Chapter 97 Sad and Angry Yudhishthira Cursed His Mother Kunti
The Pandavas spent a month camped out on the banks of the Ganga performing til and water rituals for the comfort of the deceased soldiers’ souls.
Narada once came in front of Yudhishthira. “Son, you prevailed and are now the suzerain master of the country through Krishna’s favour, Arjuna’s bravery, and the force of your dharma. Are you content? “He queried.
In response, Yudhishthira “Bhagavan, it is true that I now hold the kingdom. But all of my relatives have died. Our beloved boys have passed away. This triumph seems to me to be a major setback. O Narada, even Karna, who stood rooted to the ground in his honour and whose bravery the world admired, was slaughtered because we mistook him for an adversary. Our wicked devotion to our goods led to this horrible deed of murdering our own brothers. Karna, on the other hand, stayed away from killing us in order to honour the vow he made to our mother. Oh! I’m a bad person who killed his own brother; I’m a sinner. At this notion, my mind is extremely tormented. Karna’s feet resembled those of our mother in so many ways. When the terrible act was perpetrated in the huge hall and I became enraged, I let my anger fade when I noticed that his feet resembled Kunti’s feet so much. Now that I am reminded of it, my sorrow has increased.”
Yudhishthira sighed deeply when he said this. Karna and the many curses that had been pronounced on him were fully described to him by Narada.
Karna once asked Drona to teach him how to use the Brahmastra after seeing that Arjuna was better at archery than he was. Drona rejected, indicating that only a brahmana of impeccable character or a kshatriya who had atoned for his sins by extensive penance were eligible for his instruction. Karna then travelled to the Mahendra highlands, pretended to be a brahmana, and tricked Parasurama into becoming his student. He taught him how to utilise numerous astras and how to shoot an arrow.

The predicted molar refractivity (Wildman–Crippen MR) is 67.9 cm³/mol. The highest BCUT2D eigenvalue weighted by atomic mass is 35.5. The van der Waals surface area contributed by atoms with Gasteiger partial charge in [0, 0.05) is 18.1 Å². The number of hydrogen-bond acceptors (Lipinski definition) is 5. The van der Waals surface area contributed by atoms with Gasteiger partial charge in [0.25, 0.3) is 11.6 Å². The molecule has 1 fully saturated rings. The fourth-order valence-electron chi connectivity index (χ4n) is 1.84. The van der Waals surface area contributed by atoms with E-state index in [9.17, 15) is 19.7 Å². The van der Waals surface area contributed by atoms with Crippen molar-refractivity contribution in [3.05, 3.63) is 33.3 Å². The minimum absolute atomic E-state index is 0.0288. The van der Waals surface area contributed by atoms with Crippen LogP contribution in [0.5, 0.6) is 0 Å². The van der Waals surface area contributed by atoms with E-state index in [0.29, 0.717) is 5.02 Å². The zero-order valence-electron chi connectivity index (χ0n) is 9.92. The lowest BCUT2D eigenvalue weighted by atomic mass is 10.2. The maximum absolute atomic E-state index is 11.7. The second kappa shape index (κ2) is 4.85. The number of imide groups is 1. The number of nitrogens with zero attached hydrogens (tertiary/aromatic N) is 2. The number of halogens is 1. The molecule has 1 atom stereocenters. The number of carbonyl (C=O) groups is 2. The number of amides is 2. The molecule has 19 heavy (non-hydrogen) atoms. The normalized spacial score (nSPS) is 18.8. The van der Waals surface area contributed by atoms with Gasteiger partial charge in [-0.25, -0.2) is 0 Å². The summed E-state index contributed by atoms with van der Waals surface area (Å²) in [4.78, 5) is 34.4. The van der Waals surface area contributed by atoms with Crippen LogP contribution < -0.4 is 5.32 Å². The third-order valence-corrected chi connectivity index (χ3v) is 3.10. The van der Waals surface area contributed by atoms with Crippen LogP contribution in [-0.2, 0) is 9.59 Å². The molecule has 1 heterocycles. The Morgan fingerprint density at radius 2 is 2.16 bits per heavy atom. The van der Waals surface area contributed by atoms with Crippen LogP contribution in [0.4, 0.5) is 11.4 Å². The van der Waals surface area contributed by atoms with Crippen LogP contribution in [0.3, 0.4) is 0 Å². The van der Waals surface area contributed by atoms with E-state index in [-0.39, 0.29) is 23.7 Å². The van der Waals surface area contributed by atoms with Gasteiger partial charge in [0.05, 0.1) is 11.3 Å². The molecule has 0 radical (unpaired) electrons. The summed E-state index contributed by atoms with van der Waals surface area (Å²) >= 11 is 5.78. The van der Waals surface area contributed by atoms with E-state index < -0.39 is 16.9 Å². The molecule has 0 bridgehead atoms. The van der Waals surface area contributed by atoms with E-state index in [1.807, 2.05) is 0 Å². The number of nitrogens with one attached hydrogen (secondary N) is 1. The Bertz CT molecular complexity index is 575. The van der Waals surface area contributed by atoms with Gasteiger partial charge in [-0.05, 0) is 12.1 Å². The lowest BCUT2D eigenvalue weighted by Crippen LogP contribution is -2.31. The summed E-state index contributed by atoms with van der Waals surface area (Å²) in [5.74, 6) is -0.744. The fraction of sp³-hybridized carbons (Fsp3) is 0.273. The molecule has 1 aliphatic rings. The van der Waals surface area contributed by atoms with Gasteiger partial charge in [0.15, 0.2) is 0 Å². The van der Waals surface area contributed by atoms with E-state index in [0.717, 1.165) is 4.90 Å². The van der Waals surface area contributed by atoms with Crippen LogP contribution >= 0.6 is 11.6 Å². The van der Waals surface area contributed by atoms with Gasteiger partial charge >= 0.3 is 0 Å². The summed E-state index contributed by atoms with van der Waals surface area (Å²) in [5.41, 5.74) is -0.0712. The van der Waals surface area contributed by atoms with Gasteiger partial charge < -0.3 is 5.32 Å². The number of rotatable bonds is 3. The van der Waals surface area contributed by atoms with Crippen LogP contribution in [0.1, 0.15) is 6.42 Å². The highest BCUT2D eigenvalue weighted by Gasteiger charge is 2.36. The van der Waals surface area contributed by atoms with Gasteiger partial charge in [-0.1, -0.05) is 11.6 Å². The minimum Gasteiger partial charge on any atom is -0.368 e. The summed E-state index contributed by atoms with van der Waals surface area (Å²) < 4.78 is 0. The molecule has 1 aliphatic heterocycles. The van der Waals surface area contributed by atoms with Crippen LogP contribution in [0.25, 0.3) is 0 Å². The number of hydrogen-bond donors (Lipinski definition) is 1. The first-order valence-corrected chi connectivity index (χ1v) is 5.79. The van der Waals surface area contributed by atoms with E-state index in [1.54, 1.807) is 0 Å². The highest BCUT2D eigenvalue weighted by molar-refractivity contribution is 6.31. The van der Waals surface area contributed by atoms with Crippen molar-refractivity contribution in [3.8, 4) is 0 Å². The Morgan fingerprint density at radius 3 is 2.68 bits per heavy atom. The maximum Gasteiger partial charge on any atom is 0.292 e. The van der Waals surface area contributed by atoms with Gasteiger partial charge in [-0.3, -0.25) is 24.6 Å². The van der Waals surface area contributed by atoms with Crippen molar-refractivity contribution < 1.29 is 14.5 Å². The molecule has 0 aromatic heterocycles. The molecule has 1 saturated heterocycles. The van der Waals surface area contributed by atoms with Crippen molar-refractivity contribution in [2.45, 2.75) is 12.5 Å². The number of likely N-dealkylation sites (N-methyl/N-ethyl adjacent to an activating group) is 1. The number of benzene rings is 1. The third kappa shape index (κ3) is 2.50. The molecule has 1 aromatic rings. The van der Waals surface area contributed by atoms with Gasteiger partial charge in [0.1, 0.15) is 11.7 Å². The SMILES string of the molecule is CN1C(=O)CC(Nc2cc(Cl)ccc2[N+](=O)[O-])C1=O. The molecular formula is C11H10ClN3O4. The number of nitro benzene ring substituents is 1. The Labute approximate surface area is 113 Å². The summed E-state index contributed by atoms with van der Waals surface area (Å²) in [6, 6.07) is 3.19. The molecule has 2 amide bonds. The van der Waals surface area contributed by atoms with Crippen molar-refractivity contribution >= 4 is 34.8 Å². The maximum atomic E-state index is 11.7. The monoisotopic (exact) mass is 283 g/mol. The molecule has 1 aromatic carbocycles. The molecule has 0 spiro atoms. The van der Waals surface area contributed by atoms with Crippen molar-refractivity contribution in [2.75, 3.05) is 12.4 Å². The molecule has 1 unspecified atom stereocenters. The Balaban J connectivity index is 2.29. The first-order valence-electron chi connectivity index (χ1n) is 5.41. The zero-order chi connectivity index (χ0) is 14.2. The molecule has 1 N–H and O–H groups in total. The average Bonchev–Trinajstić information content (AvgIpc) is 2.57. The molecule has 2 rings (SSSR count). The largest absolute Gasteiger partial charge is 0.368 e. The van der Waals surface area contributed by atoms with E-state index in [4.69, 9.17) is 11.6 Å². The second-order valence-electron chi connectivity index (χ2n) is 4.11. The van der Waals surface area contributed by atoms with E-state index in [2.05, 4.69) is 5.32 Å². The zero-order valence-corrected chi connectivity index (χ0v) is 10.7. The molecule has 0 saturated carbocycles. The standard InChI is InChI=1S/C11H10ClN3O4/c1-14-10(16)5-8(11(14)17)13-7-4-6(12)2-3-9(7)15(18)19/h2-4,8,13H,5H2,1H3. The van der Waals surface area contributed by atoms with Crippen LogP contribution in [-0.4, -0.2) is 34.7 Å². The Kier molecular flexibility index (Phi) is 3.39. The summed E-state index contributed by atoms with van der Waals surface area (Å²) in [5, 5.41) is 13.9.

One day, while practising with his bow near Parasurama’s asrama, Karna unintentionally shot and killed a brahmana’s cow. Karna was cursed by the brahmana, who said: “In battle, your chariot wheels will stick in the mud and you will be done to death, even like this innocent cow which you have slaughtered.” The brahmana was furious.
Being incredibly fond of Karna, Parasurama taught him everything he knew about archery and gave him thorough instructions on how to use and remove the Brahmastra.
But one day he realised the disciple was not a brahmana. One time, the instructor slept out on Karna’s lap, and an insect managed to bite a hole through his leg. Karna calmly endured the excruciating agony without moving, fearing that his acharya may awaken.
Parasurama was roused by the warm blood dribbling from the wound. He was incensed when he realised what had transpired. “Because you are a kshatriya, you were able to endure this physical discomfort without twitching. Be honest with me. Not you, a brahmana. Your teacher has been duped by you. Fool! Your astral knowledge will be useless to you when the time comes, and the lessons you secretly learned from me will be useless to you ”